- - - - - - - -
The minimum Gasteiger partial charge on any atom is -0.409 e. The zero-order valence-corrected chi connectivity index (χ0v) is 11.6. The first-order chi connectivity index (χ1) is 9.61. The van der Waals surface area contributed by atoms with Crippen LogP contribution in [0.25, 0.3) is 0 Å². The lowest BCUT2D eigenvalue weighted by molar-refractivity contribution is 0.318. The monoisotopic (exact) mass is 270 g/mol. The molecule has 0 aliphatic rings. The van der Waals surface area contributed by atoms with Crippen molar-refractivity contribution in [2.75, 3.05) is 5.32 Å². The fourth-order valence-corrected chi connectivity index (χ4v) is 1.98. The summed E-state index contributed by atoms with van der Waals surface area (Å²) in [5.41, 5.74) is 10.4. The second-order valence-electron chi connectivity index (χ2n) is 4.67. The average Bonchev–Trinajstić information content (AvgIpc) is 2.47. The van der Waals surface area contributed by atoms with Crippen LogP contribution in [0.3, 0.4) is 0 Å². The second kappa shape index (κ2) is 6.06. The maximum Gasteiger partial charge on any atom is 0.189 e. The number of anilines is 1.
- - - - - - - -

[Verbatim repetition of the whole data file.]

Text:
The minimum Gasteiger partial charge on any atom is -0.409 e. The zero-order valence-corrected chi connectivity index (χ0v) is 11.6. The first-order chi connectivity index (χ1) is 9.61. The van der Waals surface area contributed by atoms with Crippen LogP contribution in [0.25, 0.3) is 0 Å². The lowest BCUT2D eigenvalue weighted by molar-refractivity contribution is 0.318. The monoisotopic (exact) mass is 270 g/mol. The molecule has 0 aliphatic rings. The van der Waals surface area contributed by atoms with Crippen molar-refractivity contribution in [2.75, 3.05) is 5.32 Å². The fourth-order valence-corrected chi connectivity index (χ4v) is 1.98. The summed E-state index contributed by atoms with van der Waals surface area (Å²) in [5.41, 5.74) is 10.4. The second-order valence-electron chi connectivity index (χ2n) is 4.67. The average Bonchev–Trinajstić information content (AvgIpc) is 2.47. The van der Waals surface area contributed by atoms with Crippen LogP contribution in [0.3, 0.4) is 0 Å². The second kappa shape index (κ2) is 6.06. The maximum Gasteiger partial charge on any atom is 0.189 e. The number of anilines is 1.